with Carolina rolls around.

If that’s the case,

expect the Panthers — who could be playing for their playoff lives that

weekend — to pull out all the stops in Atlanta in pursuit of

victory.

For what it’s worth, Carolina has won seven

of its last 10 season-ending

games.

What To

Loathe

1. The

three-game gauntlet against the Falcons, 49ers and Patriots could be a

killer

A certain four-letter network

made a big deal of the Panthers’ impending slate this week, calling it

the most daunting of any NFL team in 2013 (based on last season’s

winning percentages).

But the only seemingly

implausible stretch of the actual schedule lies with

the aforementioned character-builders against Atlanta (Nov. 3), San Francisco (Nov.

10) and New England (Nov. 18).

Even with two of the

three occurring in Charlotte.

The prime-time game

against the Patriots will undoubtedly thrill a voracious Panthers fan base

that’s dying for national credibility. But that’s all fine and dandy

… until one recalls how bad Carolina looked against the New York

Giants under the bright lights last year, while also stumbling onto Tom

Brady’s career record on Monday Night Football

(13-4).

2. The NFL needs to do away with

September byes

I don’t have a long

rant here, other than saying the league should rethink its position on

Week 4 byes.

There’s really no excuse for demanding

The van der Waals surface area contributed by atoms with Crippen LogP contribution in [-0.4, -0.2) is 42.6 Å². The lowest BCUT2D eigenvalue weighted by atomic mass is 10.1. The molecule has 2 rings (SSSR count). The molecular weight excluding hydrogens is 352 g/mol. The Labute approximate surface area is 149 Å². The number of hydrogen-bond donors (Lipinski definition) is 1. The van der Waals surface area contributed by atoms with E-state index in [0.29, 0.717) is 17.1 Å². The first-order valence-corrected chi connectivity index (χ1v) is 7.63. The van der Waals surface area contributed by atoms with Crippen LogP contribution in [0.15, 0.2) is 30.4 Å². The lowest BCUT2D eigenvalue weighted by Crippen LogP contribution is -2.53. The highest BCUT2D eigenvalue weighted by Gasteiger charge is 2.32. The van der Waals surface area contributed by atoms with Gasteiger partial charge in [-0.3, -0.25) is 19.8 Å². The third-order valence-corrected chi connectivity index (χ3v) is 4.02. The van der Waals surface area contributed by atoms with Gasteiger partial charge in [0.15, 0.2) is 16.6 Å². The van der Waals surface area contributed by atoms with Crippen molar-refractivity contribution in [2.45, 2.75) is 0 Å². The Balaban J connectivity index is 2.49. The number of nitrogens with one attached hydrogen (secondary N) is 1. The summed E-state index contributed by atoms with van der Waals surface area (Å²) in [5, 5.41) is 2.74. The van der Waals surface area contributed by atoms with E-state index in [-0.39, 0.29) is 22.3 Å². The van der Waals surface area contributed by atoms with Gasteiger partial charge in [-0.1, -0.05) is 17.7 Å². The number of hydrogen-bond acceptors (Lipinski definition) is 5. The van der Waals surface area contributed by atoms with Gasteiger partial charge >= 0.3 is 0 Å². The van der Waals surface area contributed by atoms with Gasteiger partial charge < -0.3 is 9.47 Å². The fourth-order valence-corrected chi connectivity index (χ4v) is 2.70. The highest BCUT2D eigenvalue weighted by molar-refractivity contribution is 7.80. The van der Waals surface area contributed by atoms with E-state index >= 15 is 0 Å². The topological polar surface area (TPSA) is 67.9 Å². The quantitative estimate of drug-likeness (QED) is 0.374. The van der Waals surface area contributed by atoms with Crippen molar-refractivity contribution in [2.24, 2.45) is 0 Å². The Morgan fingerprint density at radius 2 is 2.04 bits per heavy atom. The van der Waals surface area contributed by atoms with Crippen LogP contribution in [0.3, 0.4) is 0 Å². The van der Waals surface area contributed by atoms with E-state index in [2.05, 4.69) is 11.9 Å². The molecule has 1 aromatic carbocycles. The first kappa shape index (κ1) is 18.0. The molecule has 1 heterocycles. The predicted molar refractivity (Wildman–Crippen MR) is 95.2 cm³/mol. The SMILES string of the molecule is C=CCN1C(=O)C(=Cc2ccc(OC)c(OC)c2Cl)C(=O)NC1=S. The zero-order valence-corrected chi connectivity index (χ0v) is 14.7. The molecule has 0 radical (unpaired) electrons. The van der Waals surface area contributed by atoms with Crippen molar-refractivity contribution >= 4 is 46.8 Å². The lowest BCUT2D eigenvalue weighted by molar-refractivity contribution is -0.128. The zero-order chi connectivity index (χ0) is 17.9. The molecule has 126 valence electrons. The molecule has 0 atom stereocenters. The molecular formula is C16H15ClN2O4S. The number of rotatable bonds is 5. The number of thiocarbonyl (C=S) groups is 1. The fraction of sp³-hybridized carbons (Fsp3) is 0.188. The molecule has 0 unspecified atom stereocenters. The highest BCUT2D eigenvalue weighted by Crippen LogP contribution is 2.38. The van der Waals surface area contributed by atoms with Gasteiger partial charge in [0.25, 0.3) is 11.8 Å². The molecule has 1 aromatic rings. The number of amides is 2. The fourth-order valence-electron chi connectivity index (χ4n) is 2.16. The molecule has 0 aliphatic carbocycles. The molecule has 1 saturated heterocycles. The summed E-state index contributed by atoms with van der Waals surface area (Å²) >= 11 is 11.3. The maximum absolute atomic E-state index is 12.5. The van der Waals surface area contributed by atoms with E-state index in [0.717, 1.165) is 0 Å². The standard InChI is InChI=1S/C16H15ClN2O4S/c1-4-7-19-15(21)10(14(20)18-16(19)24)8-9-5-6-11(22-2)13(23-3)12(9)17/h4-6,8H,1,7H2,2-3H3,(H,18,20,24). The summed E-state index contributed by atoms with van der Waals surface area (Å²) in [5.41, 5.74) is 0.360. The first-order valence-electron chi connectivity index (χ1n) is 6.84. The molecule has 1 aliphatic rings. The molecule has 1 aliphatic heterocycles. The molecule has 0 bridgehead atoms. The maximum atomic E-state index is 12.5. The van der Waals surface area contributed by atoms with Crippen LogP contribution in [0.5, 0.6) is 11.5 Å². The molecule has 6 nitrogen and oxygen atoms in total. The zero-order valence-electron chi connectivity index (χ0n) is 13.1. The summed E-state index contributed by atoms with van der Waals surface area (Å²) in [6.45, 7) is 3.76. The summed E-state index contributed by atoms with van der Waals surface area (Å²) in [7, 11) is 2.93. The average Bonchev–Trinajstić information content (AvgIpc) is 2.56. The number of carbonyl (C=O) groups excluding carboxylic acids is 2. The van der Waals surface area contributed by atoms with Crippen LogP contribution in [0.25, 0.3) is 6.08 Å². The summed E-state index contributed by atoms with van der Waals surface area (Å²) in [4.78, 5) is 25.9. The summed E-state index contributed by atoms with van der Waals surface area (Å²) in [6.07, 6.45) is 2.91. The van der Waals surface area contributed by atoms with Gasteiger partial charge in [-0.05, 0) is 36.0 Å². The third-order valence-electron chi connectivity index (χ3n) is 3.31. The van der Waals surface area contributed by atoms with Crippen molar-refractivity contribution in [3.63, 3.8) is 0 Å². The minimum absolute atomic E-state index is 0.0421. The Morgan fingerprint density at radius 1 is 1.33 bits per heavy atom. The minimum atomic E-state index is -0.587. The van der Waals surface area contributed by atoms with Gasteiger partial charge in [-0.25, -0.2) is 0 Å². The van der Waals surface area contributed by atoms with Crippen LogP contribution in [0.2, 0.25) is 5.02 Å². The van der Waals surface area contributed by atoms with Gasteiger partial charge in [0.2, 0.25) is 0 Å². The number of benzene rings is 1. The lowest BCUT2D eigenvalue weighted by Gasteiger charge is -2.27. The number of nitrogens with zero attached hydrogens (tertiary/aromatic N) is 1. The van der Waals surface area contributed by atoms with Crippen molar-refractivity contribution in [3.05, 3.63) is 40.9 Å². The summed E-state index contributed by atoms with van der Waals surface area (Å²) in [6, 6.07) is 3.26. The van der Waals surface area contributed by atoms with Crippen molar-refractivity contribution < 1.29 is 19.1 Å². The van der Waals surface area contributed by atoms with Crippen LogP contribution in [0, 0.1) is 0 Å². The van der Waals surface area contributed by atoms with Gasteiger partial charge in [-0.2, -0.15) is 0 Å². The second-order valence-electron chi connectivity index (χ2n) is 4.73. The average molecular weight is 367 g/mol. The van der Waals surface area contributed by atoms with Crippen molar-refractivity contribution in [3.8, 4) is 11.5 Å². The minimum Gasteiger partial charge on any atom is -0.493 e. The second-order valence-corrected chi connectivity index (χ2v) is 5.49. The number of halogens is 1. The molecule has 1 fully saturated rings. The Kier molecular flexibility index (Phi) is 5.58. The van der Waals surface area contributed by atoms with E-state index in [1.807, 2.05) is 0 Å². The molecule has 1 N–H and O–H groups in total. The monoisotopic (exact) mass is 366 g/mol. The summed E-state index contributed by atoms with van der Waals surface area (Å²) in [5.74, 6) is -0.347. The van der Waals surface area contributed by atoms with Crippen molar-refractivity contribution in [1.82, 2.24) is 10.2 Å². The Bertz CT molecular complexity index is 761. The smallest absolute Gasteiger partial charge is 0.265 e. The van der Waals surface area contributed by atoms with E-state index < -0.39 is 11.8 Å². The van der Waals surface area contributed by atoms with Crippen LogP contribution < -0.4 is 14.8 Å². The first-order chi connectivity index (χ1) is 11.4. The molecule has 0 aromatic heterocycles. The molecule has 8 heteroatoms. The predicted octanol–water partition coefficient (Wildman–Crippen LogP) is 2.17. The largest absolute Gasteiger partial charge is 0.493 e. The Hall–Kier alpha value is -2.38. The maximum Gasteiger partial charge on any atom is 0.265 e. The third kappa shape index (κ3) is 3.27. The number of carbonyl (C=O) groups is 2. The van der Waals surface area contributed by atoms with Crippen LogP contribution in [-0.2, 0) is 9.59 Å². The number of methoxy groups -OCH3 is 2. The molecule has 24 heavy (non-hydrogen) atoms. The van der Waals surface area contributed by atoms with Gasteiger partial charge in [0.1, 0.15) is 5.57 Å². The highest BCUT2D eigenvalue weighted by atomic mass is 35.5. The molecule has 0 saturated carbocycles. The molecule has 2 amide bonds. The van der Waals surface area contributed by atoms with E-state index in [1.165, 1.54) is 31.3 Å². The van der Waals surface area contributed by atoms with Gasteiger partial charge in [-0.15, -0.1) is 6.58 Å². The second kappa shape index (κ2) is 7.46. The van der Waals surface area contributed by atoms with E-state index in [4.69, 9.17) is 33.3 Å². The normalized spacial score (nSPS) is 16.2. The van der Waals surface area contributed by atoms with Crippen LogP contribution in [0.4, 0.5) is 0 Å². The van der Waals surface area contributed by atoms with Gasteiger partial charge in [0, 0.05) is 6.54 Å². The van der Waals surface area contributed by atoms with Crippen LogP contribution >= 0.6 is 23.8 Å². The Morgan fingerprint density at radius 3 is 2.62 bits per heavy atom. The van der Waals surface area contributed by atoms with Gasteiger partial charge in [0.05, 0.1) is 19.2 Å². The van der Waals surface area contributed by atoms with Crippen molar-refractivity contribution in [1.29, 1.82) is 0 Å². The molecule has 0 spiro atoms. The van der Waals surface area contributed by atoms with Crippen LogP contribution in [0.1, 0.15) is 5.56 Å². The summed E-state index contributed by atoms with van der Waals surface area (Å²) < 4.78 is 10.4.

the Packers and Panthers — or whoever draws this short straw from year

to year — play 13 straight weekends during October, November and December,

while the majority of teams operate under a balanced system, where

the bye essentially halves the season.

What To Find

Charmingly Quirky

1. Since

1995, the Seahawks have won a Week 1 game in the Eastern time zone only

twice. And both times, Seattle pulled out ugly 9-6 victories (at

Cleveland 2001, at Detroit 2006).

2. Speaking of the

mid-’90s, in the Panthers’ 17-year franchise history, they have never

played a division foe twice in a 14-day period (regular season). But

that all changes in 2013, as Carolina takes on New Orleans for weeks 14

(Dec. 8) and 16 (Dec.

22).

Off-The-Cuff

Prediction

Forget about

winning percentages from last season. At face value, this is an extremely fair test for a young Panthers team that harbors

thoughts of wild-card contention.

After all, it’s Year 3 of the

Newton era, and there’s still room for one more baby step

forward.

Record:

8-8